6. The world has six continents with scheduled commercial flights. This is not around the world. Never touched any part of North America or Africa. Fruitless and meritless record…

  7. @Geography matters – it seems to me like “starts at one place, goes to the place at the exact opposite site of the world, returns to first place” (which is what the antipodes rule requires) is a pretty reasonable definition of going around the world. It’s not the only possible one, but your rule wouldn’t even require completing a circle of the earth, if you flew from, say, Australia to Asia to Africa to Europe to North America to South America. Getting to all six continents as quickly as possible might be another interesting challenge, but it’s not clear to me why that’s a better definition of around the world than the one in use here. The classic Verne novel “Around the World in Eighty Days,” perhaps the most famous literary account of a a competition involving traveling around the world, has Phileas Fogg skip South America and Australia entirely (indeed, he merely crosses every meridian, which air travel makes a rather uninteresting proposition given the ease of traveling over the Arctic, which is, of course, not true if traveling by sea and land).

  8. @Geography matters – What in the phrase “around the world” remotely suggests a required stop on each continent with commercial air service? I’m sure there is a separate record for what you’re interest in. That does not render this record “meritless.”

  9. normally id find this somewhat amusing but theres something about this that is quite vapid, wasteful, and too 1st world. Actually just annoying. As one poster said, fly it without a company ID (ie, coach)

  10. There are just not that many antipodal airport pairs within this 5 degrees rule that can work efficiently. PVG/EZE are by far the best that allow long distance legs in and out. Another one I could find is SCL and Xi’an, or WLG and MAD, but long distance legs out Xi’an and WLG are very limited. So I think Lucky you have to stick with EZE and PVG and see if it can be done faster via other intermediary points.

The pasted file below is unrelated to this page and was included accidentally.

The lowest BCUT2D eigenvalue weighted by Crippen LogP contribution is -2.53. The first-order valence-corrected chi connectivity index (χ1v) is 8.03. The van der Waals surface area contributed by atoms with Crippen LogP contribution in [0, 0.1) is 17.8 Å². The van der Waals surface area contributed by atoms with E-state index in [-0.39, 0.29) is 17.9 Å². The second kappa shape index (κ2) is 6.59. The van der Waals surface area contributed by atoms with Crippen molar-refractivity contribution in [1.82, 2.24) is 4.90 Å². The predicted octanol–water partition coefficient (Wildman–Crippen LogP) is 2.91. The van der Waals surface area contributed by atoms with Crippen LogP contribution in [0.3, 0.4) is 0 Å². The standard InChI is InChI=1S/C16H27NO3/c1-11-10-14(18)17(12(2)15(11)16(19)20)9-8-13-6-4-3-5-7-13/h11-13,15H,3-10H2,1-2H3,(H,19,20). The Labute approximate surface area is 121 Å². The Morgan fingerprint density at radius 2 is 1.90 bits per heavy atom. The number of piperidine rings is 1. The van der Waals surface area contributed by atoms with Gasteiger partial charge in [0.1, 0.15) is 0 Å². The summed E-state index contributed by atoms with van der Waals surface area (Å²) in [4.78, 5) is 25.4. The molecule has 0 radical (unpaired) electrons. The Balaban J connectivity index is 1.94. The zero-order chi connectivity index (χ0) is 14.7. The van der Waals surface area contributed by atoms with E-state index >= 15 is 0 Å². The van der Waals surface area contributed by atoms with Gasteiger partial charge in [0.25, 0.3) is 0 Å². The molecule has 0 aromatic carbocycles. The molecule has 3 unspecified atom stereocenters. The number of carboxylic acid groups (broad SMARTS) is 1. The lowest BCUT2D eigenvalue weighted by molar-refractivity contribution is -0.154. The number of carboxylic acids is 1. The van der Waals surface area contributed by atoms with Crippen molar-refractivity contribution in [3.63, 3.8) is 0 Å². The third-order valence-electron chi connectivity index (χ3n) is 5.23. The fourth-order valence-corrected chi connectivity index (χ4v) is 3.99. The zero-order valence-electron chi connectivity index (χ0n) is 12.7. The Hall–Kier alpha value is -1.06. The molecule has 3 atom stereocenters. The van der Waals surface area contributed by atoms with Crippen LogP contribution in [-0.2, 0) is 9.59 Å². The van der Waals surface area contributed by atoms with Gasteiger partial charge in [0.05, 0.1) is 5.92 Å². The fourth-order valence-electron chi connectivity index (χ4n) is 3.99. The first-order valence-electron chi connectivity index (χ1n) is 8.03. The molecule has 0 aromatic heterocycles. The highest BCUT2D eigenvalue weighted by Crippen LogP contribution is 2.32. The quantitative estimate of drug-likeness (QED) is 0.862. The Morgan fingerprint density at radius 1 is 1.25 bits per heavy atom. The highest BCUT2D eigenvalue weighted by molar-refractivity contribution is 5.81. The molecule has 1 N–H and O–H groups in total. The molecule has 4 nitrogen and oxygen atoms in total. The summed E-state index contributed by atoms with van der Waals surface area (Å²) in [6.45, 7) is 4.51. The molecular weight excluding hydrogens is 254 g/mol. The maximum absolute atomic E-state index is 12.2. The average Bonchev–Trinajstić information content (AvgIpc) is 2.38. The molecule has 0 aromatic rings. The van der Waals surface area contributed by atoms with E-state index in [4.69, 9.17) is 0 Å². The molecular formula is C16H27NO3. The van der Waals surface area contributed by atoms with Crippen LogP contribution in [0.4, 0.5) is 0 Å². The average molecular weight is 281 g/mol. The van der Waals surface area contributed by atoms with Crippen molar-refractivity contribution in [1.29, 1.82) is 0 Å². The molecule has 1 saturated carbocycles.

11. @Lucky, instead of the beating the antipodal world record, why not try the 6 continents? I think that makes the challenge more interesting.

  12. Great challenge. I guess one will have to leave the US out of this as the US is not yet able to provide efficient sterile transits.
    I hope at some point they will also figure out how to streamline the transit process.

  13. @Nathan Gillian @Steve
    I think this blog is about whatever Lucky wants it to be about. If you don’t like it …

  14. Definitely not an astrophysicist here, but I think Earth is slightly wider at the equator than at the poles (aka it’s not actually a perfect sphere). So a route that goes North/South similar to the one Andrew Fisher did might be shorter than one that spent more time going around the equator (such as a route through the Middle East). Looking at my globe, the western edge of Europe, Japan/Korea, and New Zealand form a nice antipodal line, so that may be the shortest way. Boston/New York and Perth are not too far off antipodal, so maybe that could work with the LHR-PER route. But the jet stream and timing of flights probably have the biggest impact. We’d definitely cheer you on though!

  15. Scratch that. I misunderstood truly antipodal. This is a lot more restrictive than I thought. Looks like PVG and EZE are the best option.

  16. try la to tel aviv to hong kong or shanghai or beijing to aukland or even straight to la skipping australia and back

  17. syd/dfw/auh/syd starting 19 feb is blocked for 53 hours but auh/syd is usually an hour early.

    syd and dfw are 33 degrees south and north.

    but doesn’t comply with antipode requirement but frankly that is ridiculous – that route sticks to the fat part of the planet and won’t go “over the top” (?). and even if it did, how’s that not circumnavigation?

  18. @ Ben W — Because none of the airports are antipodal (meaning that two airports you stop at are almost at exactly opposite ends of the earth).